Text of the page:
Thank you all so much for your thoughts and prayers during this last week in Nepal. Returning home I am experiencing mixed emotions, glad to be home safe, but desperately wanting to be back with friends in Nepal. I wish I could call and tell each of you the story but since that is not possible I'd like to recount it here. I don't know how this experience has changed me but I know it has, deeply. 

Saturday was my only day off in Kathmandu. My local friends and colleagues were planning a day for me in the city. That morning I was feeling anxious to leave and get out of our building. The ladies with me were still getting ready and our friend/driver had not yet arrived. I told them I was going to go to a cafe down the street for a bit. When I got there it was closed so I enjoyed a stroll through the neighborhood. Taking photos of buildings I liked, and flowers. 

We left around 10:30 in the morning. We decided to first head to Patan, and area of Kathmandu with many temples and historical sites, as well as an old traditional city. All is within walking distance of each other so this was a great place to start. The architecture was ornate, full of religious symbolism, with beautiful paintings and carvings. I was soaking it all in. 

When we arrived to the main area of Durbar Square in Patan I was amazed at the temples ahead. As we got closer I noticed that was just the tip of the iceberg. There were so many temples on this promenade. All reflecting a certain period of history and architecture ranging from wood to stone to brick. We strolled through, people watching, taking photos of the structures, playing on the structures. 

We began walking back through the promenade and through the town, back to the car. As we were driving I was turned to the back seat talking to the girls. I had my phone in hand showing photos when our driver said "Oh my goodness, oh my goodness!" I thought maybe a person or animal had run into the street ahead of us. I turned around and when I did the buildings were all swaying as if on an ocean wave. Power lines were shaking. Bricks were falling and dust being kicked up. People were running into the street and the car was shaking side ways. I had my camera in hand so I snapped these photos of the very beginning of the 7.9 earthquake, then dropped it.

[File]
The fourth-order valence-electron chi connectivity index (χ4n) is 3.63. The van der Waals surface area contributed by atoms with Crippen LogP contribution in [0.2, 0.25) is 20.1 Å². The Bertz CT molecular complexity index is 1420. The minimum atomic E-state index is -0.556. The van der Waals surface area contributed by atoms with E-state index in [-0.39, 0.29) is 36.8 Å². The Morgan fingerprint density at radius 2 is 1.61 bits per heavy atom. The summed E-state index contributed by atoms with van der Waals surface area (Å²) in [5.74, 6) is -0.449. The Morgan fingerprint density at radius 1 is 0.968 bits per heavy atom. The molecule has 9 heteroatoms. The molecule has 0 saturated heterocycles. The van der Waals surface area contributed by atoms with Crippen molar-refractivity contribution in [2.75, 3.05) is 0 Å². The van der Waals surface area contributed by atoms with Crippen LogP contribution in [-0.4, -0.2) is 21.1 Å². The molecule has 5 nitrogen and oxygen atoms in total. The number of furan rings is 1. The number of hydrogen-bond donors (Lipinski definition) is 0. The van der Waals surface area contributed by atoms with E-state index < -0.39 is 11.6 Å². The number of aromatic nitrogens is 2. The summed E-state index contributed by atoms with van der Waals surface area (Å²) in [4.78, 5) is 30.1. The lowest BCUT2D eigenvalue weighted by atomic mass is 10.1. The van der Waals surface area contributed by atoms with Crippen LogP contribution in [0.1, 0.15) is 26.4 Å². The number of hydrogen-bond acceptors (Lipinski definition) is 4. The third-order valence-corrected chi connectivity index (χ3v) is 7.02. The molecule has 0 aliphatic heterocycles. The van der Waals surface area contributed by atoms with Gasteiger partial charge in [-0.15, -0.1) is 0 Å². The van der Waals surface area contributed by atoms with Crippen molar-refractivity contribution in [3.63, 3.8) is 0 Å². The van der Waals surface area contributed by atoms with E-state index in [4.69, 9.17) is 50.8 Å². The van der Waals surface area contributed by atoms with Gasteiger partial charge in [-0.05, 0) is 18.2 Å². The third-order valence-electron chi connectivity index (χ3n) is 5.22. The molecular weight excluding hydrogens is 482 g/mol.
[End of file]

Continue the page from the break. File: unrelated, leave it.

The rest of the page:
We drove forward looking for a safe place, dodging people, power lines, toppled over motorbikes, and brick sidewalks that shot out into the street. We found a garden area by a school so we stopped in front of it and waited for the shaking to stop. We got out of the car trying to see if there was anyone who needed help, but there were no collapsed buildings around us. We stayed in the garden for the next hour with others from the area listening to the earth groan and pop underneath us and riding the slides and jerks of the aftershocks. We decided to meet my colleague from Aid Through Trade whom I was working with these past weeks. He was about 10 minutes down the road. The home he was staying at was across from a water well surrounded by a park. We drove there through much debris and people in shock. 

My colleague was inside the house when it happened, and I can imagine the trauma from not knowing if the house was going to collapse amidst glass breaking and everything falling off shelves. Structural integrity is one of my greatest fears in traveling.  We arrived at the park where majority of the neighborhood had already gathered. The rest of the day would be spent here. Aftershocks were coming every hour. Small ones. Big ones. Jerking ones. Rocking ones. No one knew if a another big one was coming. Throughout the next few hours people were bringing the elderly from their homes. There were kids and babies. We all held on to one another. After many hours people started to bring bananas and nuts and maggie/ramen noodles to eat. Since the well was on the property there was no shortage of drinking water. 

When evening came many started preparing to sleep in the fields. People ran into their homes to grab blankets and tarps. The tent city was erected. We went back to the house because it was just across the street by a stones throw. We began setting up a tent structure with tables and sheets. 

We would quickly run into the house to get water, use the toilet, cook food, but every time felt like playing russian roulette. You never knew when another quake would come and you never knew how bad it would be so every movement was calculated, being hyper aware of what could fall on you. We hunkered down into our fort and throughout the night rode out the aftershocks. In the silence of the night the sounds from the earth were frightening. You could hear a deep groan and then a shake would come. It was like clock work every one to two hours.